In the textiles department at Kyoto Seika, students often make kimono. My teachers had been suggesting I dye my own kimono since July. I was scared!…the fabric is expensive, it takes a really long time to complete…but it’s another of those ‘only-in-Japan’ opportunities, so for better or worse I am in the midst of producing a kimono!

some initial sketch ideas 色々考えた

Creating a design for a dress is one thing, designing for a kimono is an entirely different beast. Parts of the kimono are folded upon wearing and are unseen except when displayed. When worn the front left overlaps the front right so that disappears too. The patterns and colours of a kimono vary depending on the age of the wearer and the occasion; older women wear smaller patterns and more delicate colours, young women can wear very bright and large motif designs. Some kimono are patterned all over, others only on the hem or on certain sections only. All of these things and more took a long time to get my head around but finally I came up with a design for a furisode – an unmarried woman’s kimono with longer sleeves.

this image clearly shows the difference in sleeve length between a furisode at left and a normal houmongi at right.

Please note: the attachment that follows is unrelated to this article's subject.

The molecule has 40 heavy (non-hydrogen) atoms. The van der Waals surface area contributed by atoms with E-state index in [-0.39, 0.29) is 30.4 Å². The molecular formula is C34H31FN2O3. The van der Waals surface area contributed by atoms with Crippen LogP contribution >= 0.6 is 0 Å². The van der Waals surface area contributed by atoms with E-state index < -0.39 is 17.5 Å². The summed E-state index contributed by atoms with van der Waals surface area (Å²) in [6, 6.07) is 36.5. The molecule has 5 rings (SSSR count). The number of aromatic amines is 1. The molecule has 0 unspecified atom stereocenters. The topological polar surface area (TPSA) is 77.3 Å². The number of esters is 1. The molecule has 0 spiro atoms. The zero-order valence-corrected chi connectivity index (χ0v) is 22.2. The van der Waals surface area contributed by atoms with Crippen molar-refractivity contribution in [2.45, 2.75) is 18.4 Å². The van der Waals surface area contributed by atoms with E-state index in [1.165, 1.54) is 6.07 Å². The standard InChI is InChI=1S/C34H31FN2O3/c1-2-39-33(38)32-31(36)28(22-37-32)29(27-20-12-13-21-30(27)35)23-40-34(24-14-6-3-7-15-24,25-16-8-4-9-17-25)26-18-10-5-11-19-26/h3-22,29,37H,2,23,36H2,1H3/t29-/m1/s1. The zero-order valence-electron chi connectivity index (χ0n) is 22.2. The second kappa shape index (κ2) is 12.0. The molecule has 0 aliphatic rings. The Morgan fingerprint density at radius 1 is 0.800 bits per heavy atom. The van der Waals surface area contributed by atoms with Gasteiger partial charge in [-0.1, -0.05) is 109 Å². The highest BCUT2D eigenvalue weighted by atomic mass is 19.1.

This time I wanted to work with more flying birds, because they really lend an energy to the image. In my research of what birds are attractive in the air, I decided on the Rainbow Bee-Eater (merops ornatus). These tiny birds have spectacular green, blue and yellow feathers and spend most of their time in the air chasing their main food source of bees and insects. They are migratory birds that spend their winters in the north of Australia and New Guinea and then return to breed in Australia in summer.
今回のデザインでは、飛んでいる鳥をもっと入りたかったです。飛んでいる鳥は作品にはエネルギーを与えると思います。飛んでいる姿が綺麗な「Rainbow Bee Eater」(ハチクイ属)を染めることにしました。この鳥はハチや蛾を食べるので、いつもひらひらと飛び回っています。冬はオーストラリアの北部やニューギニアで過ごすけれども、繁殖期は夏で暖かい南オーストラリアに帰ってきます。

getting a rough idea of how the kimono would look displayed
building up the design with eucalyptus

Right now I’m tracing my design onto the silk fabric I bought using a blue ink called aobana. This is water-soluble and will come off the fabric at a later stage. The next steps will be to apply the resist paste using a reinforced paper cone with a metal tip and then commence brush dyeing using acid dyes.

tracing my design onto the fabric using aobana. You can see the silk I chose has a wave self-pattern running through it.
the hem of the kimono all traced on, satisfying! 裾に全部写した後。

So I’m afraid this is another cliff hanger. I will post more pictures as the Kimono really gets underway. Wish me luck!! 着物の作業が進んだらまた写真をアップロードしますので、楽しみに待ってください!